Ten years and $3.7 million later, K&P Trail is dead in the water north of Tichborne, for now

Written by  Wednesday, 27 June 2018 12:12
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The beginning of a stretch of water that extends for at least 500 metres on a section of the K&P trail between Bradshaw Road (South Frontenac) and Vinkle Road (Central Frontenac) The beginning of a stretch of water that extends for at least 500 metres on a section of the K&P trail between Bradshaw Road (South Frontenac) and Vinkle Road (Central Frontenac)

The K&P Trail may be suffering from the curse of the K&P railroad. The old Kick and Push, as it was not always affectionately called back in the day, was originally intended to run between Lake Ontario and the Ottawa River, from Kingston to Pembroke, K to P.

However, costs were high and the money ran out, leaving a K&P that ran only from K to C, Kingston to Calabogie.

Now, long after the K&P shut down, a trail being constructed on its track bed, which will bring the Cataraqui trail and Frontenac County into the Trans Canada Trail network, finds itself stalled at kilometre 64.5, of its intended 77 kilometre length, just about a kilometre north of the Bradshaw Road in Central Frontenac.

There are two related problems. The trail is under water for at least a 500 metre stretch in that swampy location, water that is 60 cm deep in places, and there is no money left in the construction budget to deal with the problem. And there is another flooded spot further to the north as well.

“To put it bluntly, work is grinding to a halt” Richard Allen told a meeting of Frontenac County Council last week (June 20).

The estimated cost to complete the two flooded sections and the rest of the work remaining for the K&P trail to join up with the east-west trans Canada trail just south of Sharbot Lake is over $650,000, which will need to be raised somehow as there are no granting programs available currently to help cover the costs.

And that $650,000 is by no means a firm number.

Pointing out that the flooded sections are complex and may also present “environmental challenges” Allen recommends that an engineering firm be hired, at a cost of $25,000, to do an assessment and present detailed designs before the work is undertaken. Only when that work is done will it be possible to determine the actual cost for the two flooded sections. In current cost estimates, the price to complete them both is set at $310,500.

Construction will not proceed in any meaningful way in 2018, with a best case scenario that the work will be done in 2019 or 2020.

This might come as a surprise to residents because a ceremonial trail opening event took place last June in Sharbot Lake as part of the year long Canada 150 celebrations in Central Frontenac. Even though the trail was not complete at that point, it was expected to be done by the end of 2017 or by Canada Day 2018 at the very latest.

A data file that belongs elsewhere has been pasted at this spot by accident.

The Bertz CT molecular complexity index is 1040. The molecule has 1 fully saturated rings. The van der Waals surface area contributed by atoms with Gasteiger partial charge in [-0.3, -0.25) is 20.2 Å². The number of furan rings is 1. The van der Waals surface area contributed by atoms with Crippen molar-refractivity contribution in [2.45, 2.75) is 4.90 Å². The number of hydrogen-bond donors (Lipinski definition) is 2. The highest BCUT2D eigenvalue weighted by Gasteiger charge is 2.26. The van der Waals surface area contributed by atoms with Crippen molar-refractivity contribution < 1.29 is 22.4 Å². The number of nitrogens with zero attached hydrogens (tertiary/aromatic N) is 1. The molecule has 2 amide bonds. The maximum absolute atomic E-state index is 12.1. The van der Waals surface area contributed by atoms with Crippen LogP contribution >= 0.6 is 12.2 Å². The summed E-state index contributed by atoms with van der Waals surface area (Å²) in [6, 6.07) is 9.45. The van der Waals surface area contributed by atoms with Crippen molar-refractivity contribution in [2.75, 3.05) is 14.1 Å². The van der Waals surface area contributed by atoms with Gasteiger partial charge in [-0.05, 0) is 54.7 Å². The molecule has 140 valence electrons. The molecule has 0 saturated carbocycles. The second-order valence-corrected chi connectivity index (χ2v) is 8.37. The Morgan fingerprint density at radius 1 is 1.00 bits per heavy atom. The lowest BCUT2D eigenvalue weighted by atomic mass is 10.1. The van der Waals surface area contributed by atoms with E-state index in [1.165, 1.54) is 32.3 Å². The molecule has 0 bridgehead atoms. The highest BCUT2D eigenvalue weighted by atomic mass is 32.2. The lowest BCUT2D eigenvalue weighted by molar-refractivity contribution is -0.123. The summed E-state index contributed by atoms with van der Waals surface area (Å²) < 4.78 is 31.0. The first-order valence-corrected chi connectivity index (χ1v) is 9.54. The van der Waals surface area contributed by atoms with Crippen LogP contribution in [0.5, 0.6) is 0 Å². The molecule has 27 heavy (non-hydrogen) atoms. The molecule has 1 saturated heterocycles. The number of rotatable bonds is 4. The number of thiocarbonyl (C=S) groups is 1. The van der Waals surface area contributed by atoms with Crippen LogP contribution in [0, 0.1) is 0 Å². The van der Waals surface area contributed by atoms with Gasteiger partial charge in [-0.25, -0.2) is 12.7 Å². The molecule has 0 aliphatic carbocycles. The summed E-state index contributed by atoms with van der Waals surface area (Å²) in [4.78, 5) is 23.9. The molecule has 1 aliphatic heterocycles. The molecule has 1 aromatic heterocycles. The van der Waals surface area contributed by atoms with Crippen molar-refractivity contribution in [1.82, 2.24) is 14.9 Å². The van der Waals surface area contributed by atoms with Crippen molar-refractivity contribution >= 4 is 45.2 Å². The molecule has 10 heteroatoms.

In a telephone interview after last week’s county meeting, Richard Allen said that at that time he was just becoming aware of the extent of the flooding.

“I had only been with the county for six months or so at the time and while I had heard in the spring of last year that there were flooding issues north of Bradshaw road, it was a little later on that I saw how serious it was,” he said. “When it is done, that will be the jewel of the trail since it is a beautiful stretch of land, but getting there will not be easy.”

Loans or the re-allocation of some federal infrastructure grant money are two options that were mentioned at the June 20 meeting as ways of finding the new money without going directly to county ratepayers to fund it.

“It’s not the kind of loan where you can go to bank and talk about a return on investment,” said South Frontenac Mayor Ron Vandewal, “it’s not like you can project a return of three dollars for every dollar invested.”

“More like a one dollar return for every 3 dollars invested,” said Deputy Warden Dennis Doyle, the Mayor of Frontenac Islands Township.

County staff are proposing another option to fund the completion of the trail, an allocation from Federal Gas Tax funds, funds that are currently controlled by local townships. A proposal will be brought forward at the next County meeting in July to establish a county roads system, on paper only, in order access provincial infrastructure money under the Ontario Community Infrastructure Fund (OCIF). The county would then allocate those monies to township public works projects, freeing up the townships to upload some of their gas tax money to be used on the trail.

“It would be a trade off, but the townships would see a net increase funding for their own infrastructure needs, said County Chief Administrative Officer Kelly Pender. “OCIF money cannot be spent on trail construction but gas tax money can.”

Central Frontenac Mayor Frances Smith said “it might be time to look at private sector money for the trail.”

Last week’s presentation from Richard Allen included, for the first time, an account of how much money has been spent developing the trail since 2008, when the project first appeared on the county books.

The total spent so far is $3.7 million. Of that about $1.1 million came from successful grant applications for trail construction. A further $2.2 million came from more generic grants that the county received and then allocated to the trail, including $1.7 million in federal gas tax monies, and $383,000 came from reserve funds.

There has been no direct financial levy to Frontenac County ratepayers for K&P trail construction costs thus far.

None of the politicians who decided to commit Frontenac County to building the K&P trail back in 2006 and 2007, nor any of the senior staff members at Frontenac County, are still there today, as the gravel hits the swamp.

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